For his part in the fight, Houston was held over for trail and secured non other than Francis Scott Key as his attorney. Despite this fact, he was found guilty, but thanks to having friends in high places (the President of the United States), he was only assessed a small fine. After leaving Washington, Houston left the United States and headed for Texas.
Houston moved to Texas in 1832 and soon took up the cause of independence from Mexico. In October of 1835 the War for Texas began in Gonzalez, but it would an uphill struggle. The Texan revolutionaries were vastly out numbered and their cause seemed impossible, but it was at this point that Houston took a page out of George Washington’s playbook. He was named Commander-in-chief of all Texas forces and quickly realized that his vastly out manned army stood little chance of victory in open battle against Santa Anna’s army. In much the same way as George Washington won victory in the American Revolution, Houston fought a war in retreat. Instead of facing the Mexican Army on Santa Anna’s terms, Houston avoided involving his entire army in a major battle until the time was right and the odds were in his favor. Legendary battles at the Alamo and Goliad were painful defeats, but they bought time for Sam Houston to consolidate his forces and pick the one decisive battle that would win the war.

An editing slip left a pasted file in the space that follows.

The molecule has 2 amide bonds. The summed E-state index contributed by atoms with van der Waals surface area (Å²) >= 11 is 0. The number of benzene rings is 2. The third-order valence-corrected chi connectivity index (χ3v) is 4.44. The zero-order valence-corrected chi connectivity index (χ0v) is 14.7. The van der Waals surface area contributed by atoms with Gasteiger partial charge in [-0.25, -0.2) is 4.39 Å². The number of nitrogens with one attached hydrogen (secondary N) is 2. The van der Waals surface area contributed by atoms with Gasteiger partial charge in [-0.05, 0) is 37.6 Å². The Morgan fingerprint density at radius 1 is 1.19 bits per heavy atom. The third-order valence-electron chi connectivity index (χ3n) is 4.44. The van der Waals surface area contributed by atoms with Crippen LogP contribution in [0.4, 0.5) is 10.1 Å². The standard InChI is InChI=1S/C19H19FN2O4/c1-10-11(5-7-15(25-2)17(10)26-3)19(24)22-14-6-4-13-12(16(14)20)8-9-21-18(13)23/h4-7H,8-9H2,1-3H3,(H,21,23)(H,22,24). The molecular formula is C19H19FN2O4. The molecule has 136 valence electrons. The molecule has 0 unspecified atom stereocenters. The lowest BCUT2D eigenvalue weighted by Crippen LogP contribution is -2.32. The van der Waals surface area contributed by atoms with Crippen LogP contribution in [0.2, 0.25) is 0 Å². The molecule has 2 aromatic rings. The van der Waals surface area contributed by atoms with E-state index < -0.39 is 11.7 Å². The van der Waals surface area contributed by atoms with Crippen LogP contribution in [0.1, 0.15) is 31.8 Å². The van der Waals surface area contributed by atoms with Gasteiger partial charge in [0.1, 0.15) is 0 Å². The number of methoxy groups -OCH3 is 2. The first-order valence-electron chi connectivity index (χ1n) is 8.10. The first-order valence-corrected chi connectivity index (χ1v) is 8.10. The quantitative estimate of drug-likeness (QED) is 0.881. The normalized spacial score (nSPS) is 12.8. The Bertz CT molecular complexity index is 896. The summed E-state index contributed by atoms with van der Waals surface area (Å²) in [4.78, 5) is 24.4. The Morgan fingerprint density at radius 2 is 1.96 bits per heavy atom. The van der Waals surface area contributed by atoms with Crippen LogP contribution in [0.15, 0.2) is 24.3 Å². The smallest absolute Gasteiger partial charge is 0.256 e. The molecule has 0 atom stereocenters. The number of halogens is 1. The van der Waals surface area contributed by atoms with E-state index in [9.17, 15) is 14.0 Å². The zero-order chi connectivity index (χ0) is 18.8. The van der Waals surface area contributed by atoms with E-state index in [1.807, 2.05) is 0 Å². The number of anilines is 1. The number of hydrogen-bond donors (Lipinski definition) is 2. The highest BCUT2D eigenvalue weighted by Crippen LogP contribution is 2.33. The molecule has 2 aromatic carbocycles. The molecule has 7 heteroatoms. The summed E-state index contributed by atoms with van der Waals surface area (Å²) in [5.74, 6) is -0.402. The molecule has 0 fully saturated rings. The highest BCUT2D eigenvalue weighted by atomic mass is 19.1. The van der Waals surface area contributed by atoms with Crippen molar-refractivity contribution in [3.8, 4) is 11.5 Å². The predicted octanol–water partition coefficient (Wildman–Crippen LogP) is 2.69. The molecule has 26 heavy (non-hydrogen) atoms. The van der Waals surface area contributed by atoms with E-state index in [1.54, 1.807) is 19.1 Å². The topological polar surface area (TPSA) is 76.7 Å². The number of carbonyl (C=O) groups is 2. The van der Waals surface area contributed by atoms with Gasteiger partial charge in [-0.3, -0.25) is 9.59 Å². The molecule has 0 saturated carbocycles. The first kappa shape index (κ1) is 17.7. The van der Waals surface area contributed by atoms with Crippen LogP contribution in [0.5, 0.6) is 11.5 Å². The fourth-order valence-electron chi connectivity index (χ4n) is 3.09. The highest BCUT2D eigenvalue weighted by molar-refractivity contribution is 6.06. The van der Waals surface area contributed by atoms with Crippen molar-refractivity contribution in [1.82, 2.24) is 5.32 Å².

That battle took place on April 12, 1836 at San Jacinto. Houston caught Santa Anna’s army by surprised and won an overwhelming victory in a little more than eighteen minutes. During the battle Houston’s ankle was shattered by a bullet and he accepted Santa Anna’s surrender while receiving medical condition. On May 14, 1836 Santa Anna signed the Treaty of Velasco, granting Texans their independence, and thereby their own country.
Sam Houston served two terms as president of the Republic of Texas first from 1836-1838 and then again from 1841-1844, due to the constitutional provision against a President serving to consecutive terms. Never one to just take time off, in between his Presidential terms he served as a representative from San Augustine County.
After Texas was annexed into the United States, Houston served as a Senator from 1846-1859. In 1859 he was elected Texas Governor, a post he held until he was removed from office. Like many men of his time, Houston had been a slave holder and he fought abolition, but he strongly disagreed with succession. After Texas succeeded from the Union, Houston was ordered to swear an oath to the Confederacy, and when he refused, he was forced from office. He retired from public life after this and lived quietly with his third wife Margaret Lea and their eight children. He died at his home on July 26, 1863 from pneumonia.
Sam Houston is the only person to have been elected Governor of two states within the United States, and also the only Governor to have also been a foreign head of state. From drunk and womanizer to national hero. From slave holder to advocate for Indian rights. Like many of history’s legends, Sam Houston was a living, breathing contradiction, much like another “Father of his country” I could name.